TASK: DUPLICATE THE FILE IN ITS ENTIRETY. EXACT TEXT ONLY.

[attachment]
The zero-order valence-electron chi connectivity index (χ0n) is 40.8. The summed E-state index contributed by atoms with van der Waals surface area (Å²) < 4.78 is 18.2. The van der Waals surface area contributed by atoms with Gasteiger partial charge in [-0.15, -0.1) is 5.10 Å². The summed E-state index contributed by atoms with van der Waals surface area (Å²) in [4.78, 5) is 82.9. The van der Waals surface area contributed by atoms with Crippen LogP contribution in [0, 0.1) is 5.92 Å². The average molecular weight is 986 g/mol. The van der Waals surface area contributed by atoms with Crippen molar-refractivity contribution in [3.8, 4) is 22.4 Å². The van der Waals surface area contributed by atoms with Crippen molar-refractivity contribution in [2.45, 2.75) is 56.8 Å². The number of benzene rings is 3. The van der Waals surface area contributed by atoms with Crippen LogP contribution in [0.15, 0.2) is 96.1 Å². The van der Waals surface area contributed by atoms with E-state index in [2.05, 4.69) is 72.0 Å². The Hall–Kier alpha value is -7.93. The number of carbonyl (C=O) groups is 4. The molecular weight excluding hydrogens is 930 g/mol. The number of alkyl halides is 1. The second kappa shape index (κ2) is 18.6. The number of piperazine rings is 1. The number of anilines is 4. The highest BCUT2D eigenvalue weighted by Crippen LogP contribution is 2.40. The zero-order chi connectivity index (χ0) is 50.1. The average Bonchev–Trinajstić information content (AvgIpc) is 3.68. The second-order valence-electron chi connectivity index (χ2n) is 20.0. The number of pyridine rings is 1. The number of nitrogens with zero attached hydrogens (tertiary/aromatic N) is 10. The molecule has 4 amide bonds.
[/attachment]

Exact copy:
The zero-order valence-electron chi connectivity index (χ0n) is 40.8. The summed E-state index contributed by atoms with van der Waals surface area (Å²) < 4.78 is 18.2. The van der Waals surface area contributed by atoms with Gasteiger partial charge in [-0.15, -0.1) is 5.10 Å². The summed E-state index contributed by atoms with van der Waals surface area (Å²) in [4.78, 5) is 82.9. The van der Waals surface area contributed by atoms with Crippen LogP contribution in [0, 0.1) is 5.92 Å². The average molecular weight is 986 g/mol. The van der Waals surface area contributed by atoms with Crippen molar-refractivity contribution in [3.8, 4) is 22.4 Å². The van der Waals surface area contributed by atoms with Crippen molar-refractivity contribution in [2.45, 2.75) is 56.8 Å². The number of benzene rings is 3. The van der Waals surface area contributed by atoms with Crippen LogP contribution in [0.15, 0.2) is 96.1 Å². The van der Waals surface area contributed by atoms with E-state index in [2.05, 4.69) is 72.0 Å². The Hall–Kier alpha value is -7.93. The number of carbonyl (C=O) groups is 4. The molecular weight excluding hydrogens is 930 g/mol. The number of alkyl halides is 1. The second kappa shape index (κ2) is 18.6. The number of piperazine rings is 1. The number of anilines is 4. The highest BCUT2D eigenvalue weighted by Crippen LogP contribution is 2.40. The zero-order chi connectivity index (χ0) is 50.1. The average Bonchev–Trinajstić information content (AvgIpc) is 3.68. The second-order valence-electron chi connectivity index (χ2n) is 20.0. The number of pyridine rings is 1. The number of nitrogens with zero attached hydrogens (tertiary/aromatic N) is 10. The molecule has 4 amide bonds.